“God’s Wonderful Railway” makes an appearance on the Tenleytown & Chesapeake Railroad
God’s Wonderful Railway tends to be the moniker for the Great Western Railway Company in the UK. The GWR was one of the first railways in the UK and the brainchild of Isambard Kingdom Brunel. Brunel was probably one of the most gifted engineers ever and the GWR was one of his crowning successes. The railroad connected London with the south west of England and to most of Wales. It was totally over engineered and built to unprecedented standards in order to keep ahead of competing railway companies. Curves were built to very large radii, grades were minimal, but one of the most fascinating facts was the decision to use a 7 feet 1/4 inch broad gauge track. According to Brunel this would allow for much higher speeds and allow the use of heavier freight cars.
Without going into too much history, the GWR basically lasted until 1948 when the UK railways were nationalized. Then in 1994 the UK government changed course again and decided to privatize British Railways using a franchising model. To this day there still is a passionate debate over wether this act was positive or bad for the UK railways system.
In any event, one of the rail companies emerging due to the renewed privatization was the Great Western Trains Company, which in 2015 changed it’s name to Great Western Railway and even took on the original color scheme. So back to the future…
Among the rolling stock the Great Western Railway inherited as part of the franchising were a considerable number of High Speed Train Sets, or, as everybody refers to them in the UK: HSTs. These were trains with a diesel power car at each end, classified as Class 43 and branded as InterCity 125. The service speed is 125 mph (201 km/h). British Railways started operating these trains beginning in 1975 and they are rapidly approaching the end of their life cycle. Refurbishing and updating the units was deemed too costly, particularly in view of the fact that the UK Department of Transport was planning on a massive push to electrify the remaining non electric main lines. (More on the HST history here and here)
So replacement units had to be procured. After a lot of hemming and hawing, the UK Department of Transport came up with specifications for new train sets called IEP (InterCity Express Program). Ideas and bids were solicited, and finally The Department for Transport settled on a proposal from Hitachi. Hitachi’s idea was to take their high speed electric Class 395 “Javelin” EMU and rework it into a long distance train set, which would meet the Department of Transport specifications.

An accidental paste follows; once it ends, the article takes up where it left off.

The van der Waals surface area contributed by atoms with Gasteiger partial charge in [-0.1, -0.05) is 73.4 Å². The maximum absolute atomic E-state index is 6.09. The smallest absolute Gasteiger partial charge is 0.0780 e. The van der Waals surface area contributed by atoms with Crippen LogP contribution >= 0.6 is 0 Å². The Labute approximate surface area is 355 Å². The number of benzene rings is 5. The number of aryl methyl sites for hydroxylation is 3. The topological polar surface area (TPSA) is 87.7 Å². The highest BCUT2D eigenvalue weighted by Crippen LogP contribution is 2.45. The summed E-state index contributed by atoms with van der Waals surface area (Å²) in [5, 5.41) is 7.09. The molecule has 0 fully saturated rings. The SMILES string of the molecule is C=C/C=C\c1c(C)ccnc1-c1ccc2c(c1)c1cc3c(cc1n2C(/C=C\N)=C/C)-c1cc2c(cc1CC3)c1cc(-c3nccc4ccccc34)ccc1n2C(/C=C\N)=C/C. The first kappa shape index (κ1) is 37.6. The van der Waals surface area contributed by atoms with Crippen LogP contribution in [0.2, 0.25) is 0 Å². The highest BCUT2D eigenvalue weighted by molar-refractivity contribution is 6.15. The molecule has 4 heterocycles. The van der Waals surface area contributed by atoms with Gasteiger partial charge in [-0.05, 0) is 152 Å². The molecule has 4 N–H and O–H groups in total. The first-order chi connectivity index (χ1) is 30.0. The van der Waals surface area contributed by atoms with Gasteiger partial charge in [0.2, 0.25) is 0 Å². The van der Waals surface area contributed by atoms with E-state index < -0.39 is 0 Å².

These Class 395 EMU sets are basically commuter trains, albeit high speed ones. Mostly operating on the Channel Tunnel Rail Link (High Speed 1) connecting towns in Kent with London, they reach 140 mph (225 km/h) on their runs. I am not a fan of these trains: I find them uncomfortable and very rough riding. To make them as comfortable as the old HSTs, Hitachi definitively had their work cut out for them. Then of course, government being government, the UK Department of Transport (DfT) decided to throw a monkey wrench into the works: Suddenly full electrification was no longer affordable and another solution for new trains had to be found. Enter the “bi-mode” idea. A train which could run on overhead power and, when that was not around, would switch to diesel power. For a long distance train this is a really silly idea for a variety of reasons, not the least being that the trains are significantly heavier and they are slower on diesel power than the 4o year old trains they are replacing. Consequently they are having difficulty adhering to the timetables the railway companies are required to keep according to the government franchise agreements.
The whole Department for Transport’s IEP initiative has been a mess. Even the relatively short Wikipedia entry concerning the IEP makes for interesting reading. It is many years late and costs have spiraled. The first new train was to have entered service in 2013! Without delving even further into this story, suffice it to say, that the first Class 800 train was finally delivered to the Great Western Railway in late 2017.